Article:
The point is that I believe whether THE Dark Ages was a mechanism for this or not, I believe we must all go through our own personal “Dark Ages” if God is to use us. I have mentioned this somewhere else in some post, but you can also see this in artists of all kinds, who often report a desertion of their creativity after they come to believe in Christ. If your gifts or your dreams have an inappropriate place of importance, or if they have some perverted motivation, or if they are strongly associated with some sin in your life, God must remove them if you are to put Him in that place of importance, or re-evaluate your motivations or cut out the associated sin. How fast you get them back, or if you get them back at all, is, at least according to my theory, dependent on how readily you allow God to fill the void they have left. Unless we are super-smart and wise, and then God doesn’t have to do that, because we give up all of our dreams and attachments willingly to Him. “Giving up” sounds so negative to us in this world of “take charge.” I don’t mean it in the sense of quitting, and I think most who have gotten this far in this insanely long post will understand that. But on the chance that someone else made it this far, what I mean is that we let God be in control of our lives in their entirety, which means that we are all right with whatever decision He comes to. If we truly believe that He is good, knowing, loving and all-powerful, then that is the best decision we can possibly make. And we claim to believe that. Or, at least, I claim to believe that, and I think most other Christians would as well. Our human natures are hesitant, though, because we are trained to want to be in control of our own destinies. The fact is, we are not in control of them anyway, so we are better off letting Him worry about it, since we don’t know what in the world will hit us next. It is quite free-ing when you actually manage to apply it, which is what Christianity is supposed to be about. Unfortunately, some never manage to apply it at all, and some, like me, only manage to apply it in fits and spurts.
In other words, I believe the “dark ages” end when you let go of trying to control the things you fear, but then will start up again if you start trying to control it (or another fear) again. Jim Palmer who wrote Divine Nobodies (which I have not read, but seems like it would be great), spoke at my church a couple of months ago. He stated, “What you fear is where you have put your misplaced dependency.” So true. I fear being unimportant, because I have placed my dependency and identity on hoping I become important. I know people who fear never marrying because they have a misplaced dependency on the institute of marriage and family. Again, I hope you can see that I am not saying these things are bad. Marriage and family are great. It is when the desire for them (or anything else) becomes a desperation because you do not trust God with whatever outcome He has planned that there is a problem. Along this theory, possibly God withholds those things until people are capable of putting them in their proper level of importance, which is always, necessarily below Him. This, by the way, does not diminish their importance in any way. On the contrary, it increases it, because I guarantee that God’s rules and recommendations for marriage and family (or, again, anything else) will bring about a better situation than any personal or earthly precepts will, however good the intent.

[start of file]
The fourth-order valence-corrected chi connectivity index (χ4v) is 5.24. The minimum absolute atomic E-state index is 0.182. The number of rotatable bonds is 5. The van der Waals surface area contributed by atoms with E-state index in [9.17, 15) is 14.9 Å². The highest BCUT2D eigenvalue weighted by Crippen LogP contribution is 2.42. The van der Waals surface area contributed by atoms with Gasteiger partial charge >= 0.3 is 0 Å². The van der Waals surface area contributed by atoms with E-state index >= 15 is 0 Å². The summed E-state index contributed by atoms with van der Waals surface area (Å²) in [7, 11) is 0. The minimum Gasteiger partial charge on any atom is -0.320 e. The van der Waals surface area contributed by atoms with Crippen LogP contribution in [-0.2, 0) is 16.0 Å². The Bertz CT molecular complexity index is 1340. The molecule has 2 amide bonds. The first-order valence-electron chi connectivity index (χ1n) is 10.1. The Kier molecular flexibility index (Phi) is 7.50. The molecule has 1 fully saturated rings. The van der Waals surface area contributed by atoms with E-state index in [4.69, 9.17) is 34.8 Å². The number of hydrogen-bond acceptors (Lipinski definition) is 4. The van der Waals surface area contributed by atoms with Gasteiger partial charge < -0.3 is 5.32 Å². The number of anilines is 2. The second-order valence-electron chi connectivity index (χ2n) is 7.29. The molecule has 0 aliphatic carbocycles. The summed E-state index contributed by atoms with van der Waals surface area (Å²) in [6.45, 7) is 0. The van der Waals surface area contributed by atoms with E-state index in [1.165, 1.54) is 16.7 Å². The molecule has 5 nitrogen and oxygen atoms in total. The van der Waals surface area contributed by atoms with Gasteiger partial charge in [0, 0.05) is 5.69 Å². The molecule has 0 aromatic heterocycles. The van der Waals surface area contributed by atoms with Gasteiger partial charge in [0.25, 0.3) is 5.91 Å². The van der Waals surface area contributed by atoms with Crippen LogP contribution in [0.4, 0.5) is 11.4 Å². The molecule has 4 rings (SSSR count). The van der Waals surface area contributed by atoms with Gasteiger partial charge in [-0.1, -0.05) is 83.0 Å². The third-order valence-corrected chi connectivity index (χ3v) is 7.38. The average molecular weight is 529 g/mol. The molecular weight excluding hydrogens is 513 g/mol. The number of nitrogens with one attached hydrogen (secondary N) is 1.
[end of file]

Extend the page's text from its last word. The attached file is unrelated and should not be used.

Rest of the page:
Let’s go back to G.K. Chesterton, and his discussion of St. Francis. He tells another story about St. Francis that magnificently illustrates the whole process I have just been discussing. St. Francis is sometimes viewed as a gloomy character because of his known penchant for asceticism. The stories about his life do not represent a gloomy man of some sort of sad discipline. They represent a man of passion and action. He was just passionately ascetic. This story actually begins before his true “spiritual awakening” if you can call it that. I do not call it his salvation, because he was possibly a Christian before that, I am not sure. It is said that his initial goal in life was to be a war hero. He had a certain thirst for glory which caused him to boast, upon leaving for war, “I shall come back a great prince.” Francis had apparently even had some dreams which made him believe he was to be some sort of lauded warrior. This dream came crashing down around him before he even made it to the battlefield. On the way to the front, he had his second bout with an illness which made him unfit for a soldier. Apparently, he was very much rattled by this, and had no idea what he was to do at this point. It was the only plan he had. And now I shall quote the story from Chesterton, as I do not think I could illustrate it better.